Guilty Pleasures or Why I’ll Never Stop Cracking My Fingers

It’s arguably my worst habit. I started when I was a small child. It makes some people feel sick when they see it or hear it. It’s not a habit normally associated with a small and relatively feminine woman, more the trait of a large, muscled gangster giving his knuckles a good pop before beating your head in. However, it is my habit, and I have now had it for well over twenty years.

It isn’t just fingers, either. My snappy-cracky-poppy  routine (ok now I’m beginning to sound like a bowl of Rice Krispies) includes sides of neck, base of skull, shoulders and shoulder blades, lower back, elbows, wrists, knees, ankles and toes. I have a serious problem.

The key to changing a habit is first to want to change, and then commit to the 30 days it takes to break out of established routines. The sticking point is that I don’t want to. Cracking feels A M A Z I N G. In fact, I think my neighbours probably imagine I’m getting much more action than I’m actually getting (i.e. none), just due to the orgasmic noises a good crack can create in me.

It makes me feel relaxed before going to sleep, and flexible upon waking up. Its a gorgeous way to ssssttttrrrreeeetcccch out when you’ve been sitting still for too long. It’s a release of tension and a satisfaction almost exactly like that of popping bubble wrap, except within your own body.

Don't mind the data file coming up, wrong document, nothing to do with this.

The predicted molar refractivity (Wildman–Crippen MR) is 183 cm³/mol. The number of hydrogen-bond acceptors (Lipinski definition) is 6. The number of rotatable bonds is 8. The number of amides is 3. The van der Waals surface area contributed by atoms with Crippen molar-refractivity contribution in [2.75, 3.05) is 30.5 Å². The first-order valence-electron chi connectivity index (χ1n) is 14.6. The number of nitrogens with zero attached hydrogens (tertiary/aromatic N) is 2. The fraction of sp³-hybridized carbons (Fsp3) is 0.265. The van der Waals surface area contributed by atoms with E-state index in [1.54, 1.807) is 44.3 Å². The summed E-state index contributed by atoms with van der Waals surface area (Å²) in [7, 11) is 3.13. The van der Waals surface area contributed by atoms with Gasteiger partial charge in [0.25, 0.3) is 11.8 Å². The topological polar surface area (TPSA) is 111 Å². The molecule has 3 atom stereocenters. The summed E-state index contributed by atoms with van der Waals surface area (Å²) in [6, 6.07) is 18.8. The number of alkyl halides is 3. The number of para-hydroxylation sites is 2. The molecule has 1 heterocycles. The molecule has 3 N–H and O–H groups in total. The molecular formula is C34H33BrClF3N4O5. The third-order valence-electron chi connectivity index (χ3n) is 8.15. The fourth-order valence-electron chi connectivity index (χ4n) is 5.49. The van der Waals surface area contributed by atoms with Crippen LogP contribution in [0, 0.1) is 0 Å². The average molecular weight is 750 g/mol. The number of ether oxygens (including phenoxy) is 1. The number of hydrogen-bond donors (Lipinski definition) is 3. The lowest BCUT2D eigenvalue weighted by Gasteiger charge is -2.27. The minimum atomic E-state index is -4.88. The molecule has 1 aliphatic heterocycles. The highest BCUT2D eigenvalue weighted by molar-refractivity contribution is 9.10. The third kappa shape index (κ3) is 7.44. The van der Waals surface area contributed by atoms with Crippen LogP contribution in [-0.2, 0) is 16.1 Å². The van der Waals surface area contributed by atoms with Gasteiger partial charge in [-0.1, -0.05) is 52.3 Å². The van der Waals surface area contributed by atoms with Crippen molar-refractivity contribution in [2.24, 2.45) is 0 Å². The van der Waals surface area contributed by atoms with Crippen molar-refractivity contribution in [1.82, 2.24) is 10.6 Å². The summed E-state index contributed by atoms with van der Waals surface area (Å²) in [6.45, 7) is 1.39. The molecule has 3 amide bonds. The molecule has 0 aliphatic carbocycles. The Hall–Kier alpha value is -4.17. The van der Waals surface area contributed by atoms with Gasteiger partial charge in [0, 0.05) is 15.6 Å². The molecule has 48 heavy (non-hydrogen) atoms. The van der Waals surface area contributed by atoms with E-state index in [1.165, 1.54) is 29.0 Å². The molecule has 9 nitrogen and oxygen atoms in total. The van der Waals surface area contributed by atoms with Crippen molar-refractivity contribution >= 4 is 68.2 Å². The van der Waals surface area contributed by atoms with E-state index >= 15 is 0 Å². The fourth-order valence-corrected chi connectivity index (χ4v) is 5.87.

Actually the bubble wrap analogy is more accurate than you realise. The snapping sound is caused by the rapid separation of your joints causing a gas bubble to form in the synovial fluid between. If you’re not too squeamish about it, watch a video of a cracking knuckle under a fluoroscope here.

It’s relatively safe, too. It might disgust people, but it’s a myth that cracking causes arthritis. There was a study done that showed a tentative link between cracking and swelling of hands/ weakening of joints in the long term, but it doesn’t seem to have affected me, nor my father, who cracked until the day he died (and never developed arthritis either).

I also personally think that doing it regularly has helped me stay flexible. I can attest to having a finger bent all the way back with a football at school and not breaking (bloody hurt though), and I put this down to the springiness of my ligaments due to persistent cracking.

On reflection, I think the habit is too entrenched now to even try to change it. It’s fun and provides stress relief, and I try not to do it in public, so why not? It may mean I’ll always end up sleeping alone, however. I think it’s probably a relationship deal-breaker for a lot of people. Argh, that’s a sobering thought. I know how to make myself feel better though.

C R R R A A C K.

What’s your worst habit that you have no intention of giving up? Comment below (clean stuff only please, we don’t want to know about your self-love habits) as I’d be interested to hear!

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